The standard hardtop isn’t high and it required this 180cm driver to stoop ever so slightly. But it does look in proportion and, I’m told, that will help keep the weight down and help maintain a low centre of gravity. There is also non-skid on the hardtop so you can clean it if needs be, and a radio box built in. A vertical support for the top doubles as a handrail, but the stainless-steel struts forward might be changed on the Caribbean 32 that Ghosn plans on campaigning for himself.

Seating on the big bridge includes a transverse lounge for two to port and an L-shaped lounge forward of the helm console. This lounge is big enough for a quick nap with your legs hanging over and resting on the floor. There is storage under these seats, behind the helm console and in the flybridge brow.

The twin helm seats offer a pretty clear view of the bow and a great view back down. An awning was added, but you could still see the cockpit corners and, I imagine, the rod tip when fighting a big fish.

The carbon dash panels had twin sets of Cummins engine gauges, a Clarion remote, Furuno flush-mounted 12in screen and a 10in unit on a bracket mounted on top of the dash.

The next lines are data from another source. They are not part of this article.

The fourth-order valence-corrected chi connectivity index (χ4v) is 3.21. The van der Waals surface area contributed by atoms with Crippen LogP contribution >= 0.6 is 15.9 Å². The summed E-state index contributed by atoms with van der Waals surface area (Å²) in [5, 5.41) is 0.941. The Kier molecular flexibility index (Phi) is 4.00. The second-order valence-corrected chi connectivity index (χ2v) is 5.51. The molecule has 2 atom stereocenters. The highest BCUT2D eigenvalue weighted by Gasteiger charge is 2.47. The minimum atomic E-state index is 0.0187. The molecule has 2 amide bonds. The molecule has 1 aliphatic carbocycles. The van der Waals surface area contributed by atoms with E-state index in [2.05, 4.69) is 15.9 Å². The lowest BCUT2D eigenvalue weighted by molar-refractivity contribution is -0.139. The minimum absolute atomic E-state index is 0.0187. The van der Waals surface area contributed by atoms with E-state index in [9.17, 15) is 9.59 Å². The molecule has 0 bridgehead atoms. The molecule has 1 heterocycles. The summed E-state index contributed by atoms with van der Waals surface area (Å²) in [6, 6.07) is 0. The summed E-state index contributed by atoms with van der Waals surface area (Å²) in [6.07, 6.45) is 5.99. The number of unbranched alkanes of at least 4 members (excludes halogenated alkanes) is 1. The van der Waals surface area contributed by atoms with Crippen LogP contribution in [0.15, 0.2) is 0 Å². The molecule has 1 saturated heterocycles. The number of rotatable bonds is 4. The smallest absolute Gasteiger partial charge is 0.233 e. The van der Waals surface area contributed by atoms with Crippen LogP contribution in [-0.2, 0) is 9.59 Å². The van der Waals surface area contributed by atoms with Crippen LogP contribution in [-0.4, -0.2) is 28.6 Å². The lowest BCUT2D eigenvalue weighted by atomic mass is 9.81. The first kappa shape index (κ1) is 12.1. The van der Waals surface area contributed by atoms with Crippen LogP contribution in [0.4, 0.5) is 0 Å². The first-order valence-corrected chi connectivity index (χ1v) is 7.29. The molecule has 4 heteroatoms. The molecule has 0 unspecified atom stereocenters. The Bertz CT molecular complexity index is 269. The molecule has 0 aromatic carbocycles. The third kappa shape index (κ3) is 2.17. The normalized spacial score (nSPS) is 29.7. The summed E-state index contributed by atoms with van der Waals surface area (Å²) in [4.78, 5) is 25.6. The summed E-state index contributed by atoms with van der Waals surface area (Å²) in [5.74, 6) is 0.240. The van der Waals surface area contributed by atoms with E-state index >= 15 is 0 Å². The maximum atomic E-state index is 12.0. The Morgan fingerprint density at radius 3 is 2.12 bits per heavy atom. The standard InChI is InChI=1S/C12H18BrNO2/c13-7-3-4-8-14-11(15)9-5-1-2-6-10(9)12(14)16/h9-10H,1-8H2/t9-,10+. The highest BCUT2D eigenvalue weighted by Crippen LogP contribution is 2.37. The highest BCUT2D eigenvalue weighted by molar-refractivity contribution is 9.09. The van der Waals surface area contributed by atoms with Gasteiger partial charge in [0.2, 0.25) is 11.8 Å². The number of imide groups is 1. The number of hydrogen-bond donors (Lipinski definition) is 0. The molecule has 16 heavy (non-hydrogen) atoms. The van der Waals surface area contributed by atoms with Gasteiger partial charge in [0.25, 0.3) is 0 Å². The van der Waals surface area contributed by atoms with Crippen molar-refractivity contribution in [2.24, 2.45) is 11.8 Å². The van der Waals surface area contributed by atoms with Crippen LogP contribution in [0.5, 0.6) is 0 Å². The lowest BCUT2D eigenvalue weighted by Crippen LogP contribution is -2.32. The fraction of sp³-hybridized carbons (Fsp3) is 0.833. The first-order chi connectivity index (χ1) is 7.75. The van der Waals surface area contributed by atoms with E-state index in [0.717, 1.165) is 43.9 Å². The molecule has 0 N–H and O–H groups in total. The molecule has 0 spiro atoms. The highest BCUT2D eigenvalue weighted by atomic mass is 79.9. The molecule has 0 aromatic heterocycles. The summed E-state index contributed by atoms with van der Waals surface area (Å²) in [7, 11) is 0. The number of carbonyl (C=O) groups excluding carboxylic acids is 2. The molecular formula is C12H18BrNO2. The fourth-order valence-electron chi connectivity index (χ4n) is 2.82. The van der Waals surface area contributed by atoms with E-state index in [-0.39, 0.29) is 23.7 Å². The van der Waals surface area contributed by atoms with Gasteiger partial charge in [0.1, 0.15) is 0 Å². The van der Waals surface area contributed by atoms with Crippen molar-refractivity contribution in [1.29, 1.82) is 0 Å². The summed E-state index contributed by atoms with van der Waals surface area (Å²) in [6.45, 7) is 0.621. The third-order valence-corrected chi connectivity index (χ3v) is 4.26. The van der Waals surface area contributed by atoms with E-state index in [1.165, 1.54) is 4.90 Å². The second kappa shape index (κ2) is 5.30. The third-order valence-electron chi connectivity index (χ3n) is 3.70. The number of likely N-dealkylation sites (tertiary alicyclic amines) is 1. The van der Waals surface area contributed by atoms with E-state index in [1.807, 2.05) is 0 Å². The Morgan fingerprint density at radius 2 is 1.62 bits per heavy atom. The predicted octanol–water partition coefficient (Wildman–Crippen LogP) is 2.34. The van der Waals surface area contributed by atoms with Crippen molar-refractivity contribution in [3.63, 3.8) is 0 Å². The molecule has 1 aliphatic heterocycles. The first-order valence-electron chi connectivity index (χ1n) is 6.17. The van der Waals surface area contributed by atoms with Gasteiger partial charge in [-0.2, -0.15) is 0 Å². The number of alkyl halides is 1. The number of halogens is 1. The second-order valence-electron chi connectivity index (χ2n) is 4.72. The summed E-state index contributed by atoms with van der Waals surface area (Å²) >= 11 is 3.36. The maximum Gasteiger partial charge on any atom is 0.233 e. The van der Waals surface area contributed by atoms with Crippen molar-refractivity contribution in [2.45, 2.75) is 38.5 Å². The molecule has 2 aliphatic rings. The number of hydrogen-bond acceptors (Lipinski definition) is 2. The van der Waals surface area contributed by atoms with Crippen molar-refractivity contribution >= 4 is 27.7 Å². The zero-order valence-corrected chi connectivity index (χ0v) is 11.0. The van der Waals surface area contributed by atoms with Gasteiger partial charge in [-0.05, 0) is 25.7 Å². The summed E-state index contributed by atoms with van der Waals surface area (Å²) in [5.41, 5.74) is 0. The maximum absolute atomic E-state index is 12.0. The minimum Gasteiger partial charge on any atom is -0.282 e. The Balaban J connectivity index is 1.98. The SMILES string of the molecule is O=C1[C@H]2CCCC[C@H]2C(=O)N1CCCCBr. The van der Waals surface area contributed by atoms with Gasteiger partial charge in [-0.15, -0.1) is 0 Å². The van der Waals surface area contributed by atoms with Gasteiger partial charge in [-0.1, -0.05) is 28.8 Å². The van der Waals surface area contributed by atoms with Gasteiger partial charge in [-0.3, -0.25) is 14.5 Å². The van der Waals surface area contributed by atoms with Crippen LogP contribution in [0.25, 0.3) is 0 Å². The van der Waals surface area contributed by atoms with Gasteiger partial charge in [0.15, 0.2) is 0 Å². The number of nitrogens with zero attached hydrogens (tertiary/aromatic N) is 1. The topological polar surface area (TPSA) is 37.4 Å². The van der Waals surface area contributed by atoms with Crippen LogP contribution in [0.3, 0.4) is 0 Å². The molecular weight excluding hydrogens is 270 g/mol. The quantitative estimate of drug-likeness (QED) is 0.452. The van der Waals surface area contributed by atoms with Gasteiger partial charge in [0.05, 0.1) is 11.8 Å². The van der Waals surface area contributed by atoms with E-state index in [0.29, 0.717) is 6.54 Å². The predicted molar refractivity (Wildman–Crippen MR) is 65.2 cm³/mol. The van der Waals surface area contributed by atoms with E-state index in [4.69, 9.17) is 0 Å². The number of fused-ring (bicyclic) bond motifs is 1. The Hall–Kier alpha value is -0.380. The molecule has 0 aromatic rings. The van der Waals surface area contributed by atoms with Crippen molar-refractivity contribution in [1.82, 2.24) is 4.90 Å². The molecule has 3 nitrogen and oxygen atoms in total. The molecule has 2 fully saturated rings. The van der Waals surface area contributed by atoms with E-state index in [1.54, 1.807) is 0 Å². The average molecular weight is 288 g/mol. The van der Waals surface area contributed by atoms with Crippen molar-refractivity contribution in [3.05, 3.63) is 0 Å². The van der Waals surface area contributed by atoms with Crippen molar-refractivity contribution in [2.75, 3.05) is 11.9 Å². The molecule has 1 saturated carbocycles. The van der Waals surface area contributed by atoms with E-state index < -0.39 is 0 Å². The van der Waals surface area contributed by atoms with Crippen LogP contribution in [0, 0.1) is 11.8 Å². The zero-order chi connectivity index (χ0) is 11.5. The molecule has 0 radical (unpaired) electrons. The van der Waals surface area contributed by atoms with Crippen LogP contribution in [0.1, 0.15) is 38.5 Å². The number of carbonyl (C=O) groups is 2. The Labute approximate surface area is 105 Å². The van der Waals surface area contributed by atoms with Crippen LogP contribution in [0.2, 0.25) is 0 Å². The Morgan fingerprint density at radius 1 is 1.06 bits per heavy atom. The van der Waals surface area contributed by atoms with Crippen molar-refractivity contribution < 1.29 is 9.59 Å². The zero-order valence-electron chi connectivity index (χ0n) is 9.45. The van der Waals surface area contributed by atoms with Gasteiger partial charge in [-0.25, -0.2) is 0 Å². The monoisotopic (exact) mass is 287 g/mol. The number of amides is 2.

The ladder leading to the bridge was to be fitted with Starboard or plastic tread steps but the moulded steps in the cockpit leading to the sidedecks are fine as they are. With cabin rails, toerails and non-skid under foot, the passage forward was good. The bowrail needs an intermediate wire, but at least the foredeck is nice and flat, equipped with two fender baskets and foot controls for the windlass to complement the dash control.

The 6.4sqm cockpit is, says expert Ghosn, big enough to swing a gamechair. But he is an accomplished shark angler and for most of us stand-up tackle would be just fine. Leaning into the gunwales, the boat seemed to offer good toe space and thigh support for locking horns with a frisky fish.

The transom door is outward opening so as not to reduce the footprint of the cockpit, there are hawse pipes in the corners, a hot/cold handheld shower, cockpit spotlights, little sidepockets for mooring lines, and a 12V/240V fridge under the flybridge ladder.

The 855lt of fuel is aft and the lazarette between it and the engine room has enough storage room to carry a tender and foot pump. A custom sink unit to starboard would be a worthwhile addition in the cockpit.